For the Hopi there is the expectation that the ritual, repetitive actions will bring the rain on which they are so dependent. The ritual is constructed in such a way that everything that is done is done as a reminder of the purpose for which it is done, namely to get the attention of the katchina gods. The Hopi believe that if everyone stays focused, the ritual will be successful, but if it fails, it is because someone allowed their mind to wander. Thus everything in the ritual is designed to serve as a reminder, weather symbols, images of clouds, corn stalks, sounds like thunder. And the community must come together in a life of purity and wholeness or holiness. If someone is preoccupied with a marital infidelity, for example, then everyone must suffer. The community must work together to address the needs of all its members.
The Danish philosopher Soren Kierkegaard explained religious ritual in a similar fashion. He said "Purity of heart is to will one thing." Christian ritual is focused on the ultimate concern of salvation and eternal life. All of the symbols point to this focus, especially the cross on which Jesus was sacrificed. Purity of heart is to will one thing. Life triumphing over death.
My cancer ritual was not unlike this. Each day we went through the ritual of blood counts and treatments. Nurses changed bandages, and doctors reviewed the progress. Each day the staff offered hope, and the community of friends gathered round to keep the focus on healing, wellness and recovery and return to their midst.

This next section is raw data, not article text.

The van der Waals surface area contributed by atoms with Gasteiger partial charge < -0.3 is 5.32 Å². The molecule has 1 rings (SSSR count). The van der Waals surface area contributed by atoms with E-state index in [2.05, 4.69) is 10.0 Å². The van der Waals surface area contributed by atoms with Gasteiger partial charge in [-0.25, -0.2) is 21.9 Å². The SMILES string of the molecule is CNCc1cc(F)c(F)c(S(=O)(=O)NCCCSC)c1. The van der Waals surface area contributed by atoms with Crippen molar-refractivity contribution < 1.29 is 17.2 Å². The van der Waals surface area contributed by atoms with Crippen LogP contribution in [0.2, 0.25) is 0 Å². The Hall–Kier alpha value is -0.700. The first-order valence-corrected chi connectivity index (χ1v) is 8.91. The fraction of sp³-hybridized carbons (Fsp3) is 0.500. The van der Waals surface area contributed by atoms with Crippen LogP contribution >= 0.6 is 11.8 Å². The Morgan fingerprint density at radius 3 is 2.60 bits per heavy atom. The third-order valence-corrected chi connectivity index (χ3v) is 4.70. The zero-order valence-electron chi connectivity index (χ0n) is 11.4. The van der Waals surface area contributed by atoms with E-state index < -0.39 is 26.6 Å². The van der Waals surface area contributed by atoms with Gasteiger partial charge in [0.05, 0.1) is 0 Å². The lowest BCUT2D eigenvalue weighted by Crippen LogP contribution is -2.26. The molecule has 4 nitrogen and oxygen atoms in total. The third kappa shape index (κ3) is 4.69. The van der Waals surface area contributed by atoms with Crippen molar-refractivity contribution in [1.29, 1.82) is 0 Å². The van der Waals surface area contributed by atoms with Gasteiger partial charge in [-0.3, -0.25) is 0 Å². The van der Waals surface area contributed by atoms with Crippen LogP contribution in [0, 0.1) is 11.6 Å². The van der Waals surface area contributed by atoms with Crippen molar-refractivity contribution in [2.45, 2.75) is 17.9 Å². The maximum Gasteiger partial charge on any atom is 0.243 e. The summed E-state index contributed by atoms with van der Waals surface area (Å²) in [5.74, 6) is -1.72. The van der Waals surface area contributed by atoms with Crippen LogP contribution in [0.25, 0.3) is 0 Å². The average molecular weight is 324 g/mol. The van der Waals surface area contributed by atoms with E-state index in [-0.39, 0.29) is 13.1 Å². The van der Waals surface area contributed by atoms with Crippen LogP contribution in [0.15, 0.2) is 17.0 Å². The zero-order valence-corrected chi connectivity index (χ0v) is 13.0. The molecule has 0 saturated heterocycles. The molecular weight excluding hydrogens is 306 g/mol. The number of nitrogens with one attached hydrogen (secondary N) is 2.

Navajo rituals also focus on health, the return to heath from illness. Like the Hopi they live in a harsh arid environment and move in small groups with their sheep. A family may have a mud or perhaps log or even now cider block hut called a hogan, but much of the year may be spent in tents. Navajo crafts, pots, baskets, blankets bear symbols from the environment shared with the Hopi, clouds, lightning, corn stalks, animals. One of the most striking of the Navajo crafts is the sand painting. Grains of colored sand are skillfully sifted through thumb and forefinger to create elaborate "paintings" of corn, people, animals, spirits, the four corners of the world, which predate and should not be confused with the Four Corners region where the Navajo Reservation is located at the intersection of Arizona, New Mexico, Colorado, and Utah. A Navajo sand painting takes days to create. Ultimately they may be four or five feet square. I was allowed to "paint" a feather on one. I was very proud of my contribution. I don't think it had any ritual significance.
Typically a sand painting is used in a healing ritual. When someone is sick, the medicine man, maybe with the help of male relatives, may construct an elaborate sand painting on which the sick person sits while the shaman dances around, drums playing of course, and chants a ritual chant. While the painting may take a long time to construct, its forms are precarious. A slight breeze, a slight motion of the hand return the sand to a random mixture of grains. Like life itself it is ephemeral. Chaos is the natural state of the universe out of which we temporarily carve a little order, but the second law of thermodynamics always wins. Entropy in the universe always increases. Chaos and disorder reign.
Navajo healers now regularly coexist with Western healers. Nothing in the healing rituals precludes the use of antibiotics or other medications. Western medicine may be considered an alternative medicine or a complementary medicine in this setting.